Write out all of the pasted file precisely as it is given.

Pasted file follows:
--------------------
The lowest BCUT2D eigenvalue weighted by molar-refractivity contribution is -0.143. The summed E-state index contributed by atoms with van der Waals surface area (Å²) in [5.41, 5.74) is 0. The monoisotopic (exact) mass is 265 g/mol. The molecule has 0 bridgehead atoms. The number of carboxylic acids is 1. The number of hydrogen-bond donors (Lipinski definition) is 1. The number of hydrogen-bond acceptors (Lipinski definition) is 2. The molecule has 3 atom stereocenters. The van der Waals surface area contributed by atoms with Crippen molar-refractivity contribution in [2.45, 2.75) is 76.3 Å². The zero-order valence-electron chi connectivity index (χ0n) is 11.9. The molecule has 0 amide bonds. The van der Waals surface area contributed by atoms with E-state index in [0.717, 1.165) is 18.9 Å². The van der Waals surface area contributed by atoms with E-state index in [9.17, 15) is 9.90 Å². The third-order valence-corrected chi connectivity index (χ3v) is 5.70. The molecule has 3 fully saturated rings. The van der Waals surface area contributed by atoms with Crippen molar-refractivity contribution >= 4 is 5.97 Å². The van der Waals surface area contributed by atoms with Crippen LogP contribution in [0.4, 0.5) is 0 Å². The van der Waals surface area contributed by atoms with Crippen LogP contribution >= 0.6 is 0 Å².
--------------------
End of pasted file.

The lowest BCUT2D eigenvalue weighted by molar-refractivity contribution is -0.143. The summed E-state index contributed by atoms with van der Waals surface area (Å²) in [5.41, 5.74) is 0. The monoisotopic (exact) mass is 265 g/mol. The molecule has 0 bridgehead atoms. The number of carboxylic acids is 1. The number of hydrogen-bond donors (Lipinski definition) is 1. The number of hydrogen-bond acceptors (Lipinski definition) is 2. The molecule has 3 atom stereocenters. The van der Waals surface area contributed by atoms with Crippen molar-refractivity contribution in [2.45, 2.75) is 76.3 Å². The zero-order valence-electron chi connectivity index (χ0n) is 11.9. The molecule has 0 amide bonds. The van der Waals surface area contributed by atoms with E-state index in [0.717, 1.165) is 18.9 Å². The van der Waals surface area contributed by atoms with E-state index in [9.17, 15) is 9.90 Å². The third-order valence-corrected chi connectivity index (χ3v) is 5.70. The molecule has 3 fully saturated rings. The van der Waals surface area contributed by atoms with Crippen molar-refractivity contribution >= 4 is 5.97 Å². The van der Waals surface area contributed by atoms with Crippen LogP contribution in [0.4, 0.5) is 0 Å². The van der Waals surface area contributed by atoms with Crippen LogP contribution >= 0.6 is 0 Å².